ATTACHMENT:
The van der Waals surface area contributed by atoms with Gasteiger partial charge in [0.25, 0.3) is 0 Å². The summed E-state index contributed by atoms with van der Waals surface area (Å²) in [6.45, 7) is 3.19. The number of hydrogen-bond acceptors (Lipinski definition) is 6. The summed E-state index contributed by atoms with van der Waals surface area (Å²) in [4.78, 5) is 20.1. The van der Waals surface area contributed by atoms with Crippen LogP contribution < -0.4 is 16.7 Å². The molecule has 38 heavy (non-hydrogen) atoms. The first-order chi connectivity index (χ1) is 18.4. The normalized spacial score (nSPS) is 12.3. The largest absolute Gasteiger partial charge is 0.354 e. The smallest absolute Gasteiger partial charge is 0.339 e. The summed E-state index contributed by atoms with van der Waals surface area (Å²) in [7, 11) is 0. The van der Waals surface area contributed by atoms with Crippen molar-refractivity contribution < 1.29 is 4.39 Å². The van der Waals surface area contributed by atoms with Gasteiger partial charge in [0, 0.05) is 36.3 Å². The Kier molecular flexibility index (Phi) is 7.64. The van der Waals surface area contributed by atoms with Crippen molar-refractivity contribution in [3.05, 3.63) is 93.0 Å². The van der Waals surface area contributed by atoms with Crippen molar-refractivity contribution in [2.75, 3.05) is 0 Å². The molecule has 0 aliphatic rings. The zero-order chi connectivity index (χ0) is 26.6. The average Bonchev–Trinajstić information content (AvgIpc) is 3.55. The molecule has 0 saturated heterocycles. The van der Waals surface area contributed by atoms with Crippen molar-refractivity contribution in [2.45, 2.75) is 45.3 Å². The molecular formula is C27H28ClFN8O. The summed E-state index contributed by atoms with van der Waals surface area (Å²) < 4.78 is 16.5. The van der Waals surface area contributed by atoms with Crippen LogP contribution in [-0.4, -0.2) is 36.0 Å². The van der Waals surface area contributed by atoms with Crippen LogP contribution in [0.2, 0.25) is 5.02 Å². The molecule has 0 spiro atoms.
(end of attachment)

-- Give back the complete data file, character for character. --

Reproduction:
The van der Waals surface area contributed by atoms with Gasteiger partial charge in [0.25, 0.3) is 0 Å². The summed E-state index contributed by atoms with van der Waals surface area (Å²) in [6.45, 7) is 3.19. The number of hydrogen-bond acceptors (Lipinski definition) is 6. The summed E-state index contributed by atoms with van der Waals surface area (Å²) in [4.78, 5) is 20.1. The van der Waals surface area contributed by atoms with Crippen LogP contribution < -0.4 is 16.7 Å². The molecule has 38 heavy (non-hydrogen) atoms. The first-order chi connectivity index (χ1) is 18.4. The normalized spacial score (nSPS) is 12.3. The largest absolute Gasteiger partial charge is 0.354 e. The smallest absolute Gasteiger partial charge is 0.339 e. The summed E-state index contributed by atoms with van der Waals surface area (Å²) in [7, 11) is 0. The van der Waals surface area contributed by atoms with Crippen molar-refractivity contribution < 1.29 is 4.39 Å². The van der Waals surface area contributed by atoms with Gasteiger partial charge in [0, 0.05) is 36.3 Å². The Kier molecular flexibility index (Phi) is 7.64. The van der Waals surface area contributed by atoms with Crippen molar-refractivity contribution in [3.05, 3.63) is 93.0 Å². The van der Waals surface area contributed by atoms with Crippen molar-refractivity contribution in [2.75, 3.05) is 0 Å². The molecule has 0 aliphatic rings. The zero-order chi connectivity index (χ0) is 26.6. The average Bonchev–Trinajstić information content (AvgIpc) is 3.55. The molecule has 0 saturated heterocycles. The van der Waals surface area contributed by atoms with Crippen molar-refractivity contribution in [2.45, 2.75) is 45.3 Å². The molecular formula is C27H28ClFN8O. The summed E-state index contributed by atoms with van der Waals surface area (Å²) < 4.78 is 16.5. The van der Waals surface area contributed by atoms with Crippen LogP contribution in [-0.4, -0.2) is 36.0 Å². The van der Waals surface area contributed by atoms with Crippen LogP contribution in [0.2, 0.25) is 5.02 Å². The molecule has 0 spiro atoms.